The 1999 Breeders’ Cup Classic
Winner: Cat Thief
The 1999 Breeders’ Cup World Championships took place at Gulfstream Park in Hallandale Beach, Florida on November 6th. It was the 16th edition of the premier North American horse racing event and featured a number of exciting races and finishes. The Breeders’ Cup Classic (G1) that year turned out to be a race no one saw coming.
In what turned out to be a shocking turn of events, it was 19-1 Cat Thief who would cross the finish line in first, followed by the 25-1 Budroyale, and 70-1 Golden Missile rounding out the top-three. Chester House, who went off with odds of 63-1, came in fourth.
Going into the race, Chester Thief had won only three of his 18 previous career starts, including two graded stakes races–1998 Lane’s End Breeders’ Futurity (G2) and 1999 Swaps Stakes (G1). His previous Breeders’ Cup experience was a third-place result in the 1998 Breeders’ Cup Juvenile (G1) and his only Triple Crown experience came in the 1999 Kentucky Derby (third place) and the 1999 Preakness Stakes (seventh-place). Needless to say, not many handicappers were expecting Cat Thief to win the Classic, but his connections were no joke, making him an intriguing sleeper.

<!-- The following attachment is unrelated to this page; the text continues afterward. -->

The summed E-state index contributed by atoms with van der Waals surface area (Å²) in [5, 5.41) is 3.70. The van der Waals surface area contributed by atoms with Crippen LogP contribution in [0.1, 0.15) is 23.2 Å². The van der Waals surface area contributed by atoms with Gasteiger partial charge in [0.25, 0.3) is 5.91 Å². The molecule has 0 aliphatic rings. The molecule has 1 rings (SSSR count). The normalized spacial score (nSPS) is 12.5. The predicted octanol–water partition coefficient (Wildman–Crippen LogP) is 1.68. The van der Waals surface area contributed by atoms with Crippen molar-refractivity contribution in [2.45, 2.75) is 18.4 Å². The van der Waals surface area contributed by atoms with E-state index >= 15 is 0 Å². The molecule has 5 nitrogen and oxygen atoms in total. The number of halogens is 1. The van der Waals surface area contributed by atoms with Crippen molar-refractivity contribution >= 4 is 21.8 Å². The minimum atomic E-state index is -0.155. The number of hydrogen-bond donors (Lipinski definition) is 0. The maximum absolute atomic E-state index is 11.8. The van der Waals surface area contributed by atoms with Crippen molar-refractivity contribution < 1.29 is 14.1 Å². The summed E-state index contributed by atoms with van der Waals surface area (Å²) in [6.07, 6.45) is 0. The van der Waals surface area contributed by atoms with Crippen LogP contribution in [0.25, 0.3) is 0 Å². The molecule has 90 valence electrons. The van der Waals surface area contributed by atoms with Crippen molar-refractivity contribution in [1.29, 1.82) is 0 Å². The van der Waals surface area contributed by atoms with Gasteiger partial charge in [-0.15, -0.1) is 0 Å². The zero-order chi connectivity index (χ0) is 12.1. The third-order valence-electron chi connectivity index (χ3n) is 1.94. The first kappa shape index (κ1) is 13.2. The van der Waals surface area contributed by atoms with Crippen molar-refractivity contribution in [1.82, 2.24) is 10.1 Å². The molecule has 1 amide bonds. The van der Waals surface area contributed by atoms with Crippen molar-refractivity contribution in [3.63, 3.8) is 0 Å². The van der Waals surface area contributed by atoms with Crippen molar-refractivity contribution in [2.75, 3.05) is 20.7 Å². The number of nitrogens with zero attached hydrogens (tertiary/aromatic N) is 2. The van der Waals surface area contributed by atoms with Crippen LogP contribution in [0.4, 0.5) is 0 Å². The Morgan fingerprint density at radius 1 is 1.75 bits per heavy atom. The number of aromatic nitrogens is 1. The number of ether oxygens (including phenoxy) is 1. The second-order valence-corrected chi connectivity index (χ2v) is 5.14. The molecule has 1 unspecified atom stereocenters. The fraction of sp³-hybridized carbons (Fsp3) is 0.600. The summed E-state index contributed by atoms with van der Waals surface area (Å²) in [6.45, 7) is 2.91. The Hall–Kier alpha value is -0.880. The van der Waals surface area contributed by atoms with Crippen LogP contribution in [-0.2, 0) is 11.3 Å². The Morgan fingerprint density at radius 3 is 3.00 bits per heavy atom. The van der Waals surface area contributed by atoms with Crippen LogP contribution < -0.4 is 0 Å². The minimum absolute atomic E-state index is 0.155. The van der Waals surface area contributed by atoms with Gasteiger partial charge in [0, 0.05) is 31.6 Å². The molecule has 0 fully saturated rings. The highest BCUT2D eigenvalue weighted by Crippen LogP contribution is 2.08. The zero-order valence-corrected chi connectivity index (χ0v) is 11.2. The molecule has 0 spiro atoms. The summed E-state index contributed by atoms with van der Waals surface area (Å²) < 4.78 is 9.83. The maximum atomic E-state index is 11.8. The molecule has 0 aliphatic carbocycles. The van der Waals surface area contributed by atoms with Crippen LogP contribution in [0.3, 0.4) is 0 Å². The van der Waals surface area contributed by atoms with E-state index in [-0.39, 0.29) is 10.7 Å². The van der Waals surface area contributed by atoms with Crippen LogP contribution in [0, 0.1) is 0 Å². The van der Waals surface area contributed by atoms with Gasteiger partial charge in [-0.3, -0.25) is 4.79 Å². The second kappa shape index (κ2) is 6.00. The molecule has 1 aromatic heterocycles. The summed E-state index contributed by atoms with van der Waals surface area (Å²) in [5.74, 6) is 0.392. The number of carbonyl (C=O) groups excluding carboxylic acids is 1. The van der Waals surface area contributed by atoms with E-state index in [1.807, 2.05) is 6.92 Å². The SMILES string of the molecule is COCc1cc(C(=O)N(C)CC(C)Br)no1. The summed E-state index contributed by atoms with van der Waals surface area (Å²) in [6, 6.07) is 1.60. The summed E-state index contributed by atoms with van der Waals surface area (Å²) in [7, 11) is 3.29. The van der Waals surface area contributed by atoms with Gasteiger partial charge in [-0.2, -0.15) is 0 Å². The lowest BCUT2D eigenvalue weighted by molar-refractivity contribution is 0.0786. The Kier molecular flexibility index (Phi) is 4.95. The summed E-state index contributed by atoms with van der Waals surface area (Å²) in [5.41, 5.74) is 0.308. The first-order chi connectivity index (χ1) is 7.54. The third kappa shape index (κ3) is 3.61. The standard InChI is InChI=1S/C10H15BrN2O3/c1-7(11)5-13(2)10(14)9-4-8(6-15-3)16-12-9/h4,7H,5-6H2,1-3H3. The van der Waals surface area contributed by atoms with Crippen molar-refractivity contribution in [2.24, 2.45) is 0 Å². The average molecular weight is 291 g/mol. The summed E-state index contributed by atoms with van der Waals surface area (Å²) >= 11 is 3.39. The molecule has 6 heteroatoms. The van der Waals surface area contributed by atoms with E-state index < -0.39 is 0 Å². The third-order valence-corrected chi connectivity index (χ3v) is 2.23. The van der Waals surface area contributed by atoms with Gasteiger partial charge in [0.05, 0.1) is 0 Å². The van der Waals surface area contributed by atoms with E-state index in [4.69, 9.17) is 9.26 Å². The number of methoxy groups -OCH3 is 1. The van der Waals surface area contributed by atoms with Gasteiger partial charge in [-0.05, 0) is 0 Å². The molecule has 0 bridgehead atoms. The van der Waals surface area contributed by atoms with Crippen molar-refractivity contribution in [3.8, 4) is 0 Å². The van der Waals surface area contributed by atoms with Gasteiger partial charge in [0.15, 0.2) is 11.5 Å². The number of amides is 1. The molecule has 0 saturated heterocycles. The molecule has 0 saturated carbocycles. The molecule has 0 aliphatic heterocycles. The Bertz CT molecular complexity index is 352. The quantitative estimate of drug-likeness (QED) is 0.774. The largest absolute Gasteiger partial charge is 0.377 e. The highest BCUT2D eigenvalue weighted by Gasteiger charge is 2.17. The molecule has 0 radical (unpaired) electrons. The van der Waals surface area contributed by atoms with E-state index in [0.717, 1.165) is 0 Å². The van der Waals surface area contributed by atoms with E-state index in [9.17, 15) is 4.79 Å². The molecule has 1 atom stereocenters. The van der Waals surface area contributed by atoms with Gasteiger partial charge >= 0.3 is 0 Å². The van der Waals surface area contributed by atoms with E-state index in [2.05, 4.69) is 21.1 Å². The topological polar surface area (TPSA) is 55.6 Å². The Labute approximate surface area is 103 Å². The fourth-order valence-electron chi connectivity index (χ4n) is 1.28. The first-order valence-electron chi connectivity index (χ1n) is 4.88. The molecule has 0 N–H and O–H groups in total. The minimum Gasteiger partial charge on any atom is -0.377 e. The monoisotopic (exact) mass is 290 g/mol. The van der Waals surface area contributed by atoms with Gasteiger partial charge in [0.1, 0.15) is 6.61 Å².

Cat Thief’s trainer D. Wayne Lukas had previously won 14 Breeder’s Cup races heading into the Classic, including the Juvenile Fillies with Cash Run earlier in the day. His jockey, Pat Day, had 10 Breeders’ Cup titles to his name, including three Classic wins, one of which came the year before with Awesome Again.
Luckily for Cat Thief he had Day’s experience to lean on. Old Trieste took the early lead, but Day restrained Cat Thief after dueling with the leader and would take over first place when Old Trieste stumbled. Day and Cat Thief had to battle Budroyale and Golden Missile on the outside, but Cat Thief was able to overcome the challenge and win by 1 ¼ lengths.
Cat Thief paid $41.20, $17.00, and $9.60 across the board for the win. Budroyale returned $21.20 to place and $12.80 to show, while Golden Missile paid $30.20 for his third-place showing. A $2 6-9-4 Trifecta paid $39,031.20 and a $1 Superfecta was worth a whopping $692,907.